The Value of Ethical Reducetarians

Here’s a terrific little piece on the role that ‘reducetarians’ (people who try to eat less meat, without going fully vegetarian) play in the overall battle to reduce animal suffering and save the planet from the meat industry:

Reducetarians: the benefits of being a bad, burger-eating “vegetarian”

“It’s pretty simple: the less meat we eat, the more animals we save.” If someone who eats 200lbs of meat cuts back 20 per cent – says Brian – that’s better than a person who eats 5lbs cutting back 100 per cent. According to academics at the University of Minnesota, if everyone in the world followed a Mediterranean diet (think moderate consumption of fish, dairy, and meat – but plenty of olives and veg), global greenhouse gas emissions would decline significantly. In addition, a worldwide adoption of Mediterranean, pescatarian, and vegetarian diets could reduce cancer by 10 per cent.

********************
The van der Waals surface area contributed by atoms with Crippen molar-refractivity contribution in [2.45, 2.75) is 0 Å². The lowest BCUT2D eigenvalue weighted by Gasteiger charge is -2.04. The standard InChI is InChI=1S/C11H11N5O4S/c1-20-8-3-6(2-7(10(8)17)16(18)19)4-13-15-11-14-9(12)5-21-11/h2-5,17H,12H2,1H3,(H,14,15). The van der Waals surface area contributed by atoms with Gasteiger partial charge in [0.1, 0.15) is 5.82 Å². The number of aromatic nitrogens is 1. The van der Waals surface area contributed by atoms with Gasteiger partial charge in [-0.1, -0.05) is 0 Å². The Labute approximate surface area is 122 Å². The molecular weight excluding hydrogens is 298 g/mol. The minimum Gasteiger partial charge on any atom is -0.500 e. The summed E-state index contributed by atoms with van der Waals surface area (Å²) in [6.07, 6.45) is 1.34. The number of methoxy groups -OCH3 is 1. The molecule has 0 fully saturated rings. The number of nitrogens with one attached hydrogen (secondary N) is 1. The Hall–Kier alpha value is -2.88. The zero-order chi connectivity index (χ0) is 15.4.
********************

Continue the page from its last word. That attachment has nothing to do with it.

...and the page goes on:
In 2017, sales of meat-substitute Quorn soared by sixteen per cent, while sales of beef, lamb, and pork declined by 4.2 per cent. Businesses have already seen the impact of consumers turning away from meat, sending a message to factory farmers without 100 per cent committing to the vegetarian or vegan lifestyle….

Or consider: If 10% of consumers cut their meat consumption in half, that’s a 5% dip in meat sales — definitely enough for industry to notice and to adjust its practices.

About Chris MacDonald

I'm a philosopher who teaches at Ryerson University's Ted Rogers School of Management in Toronto, Canada. Most of my scholarly research is on business ethics and healthcare ethics.
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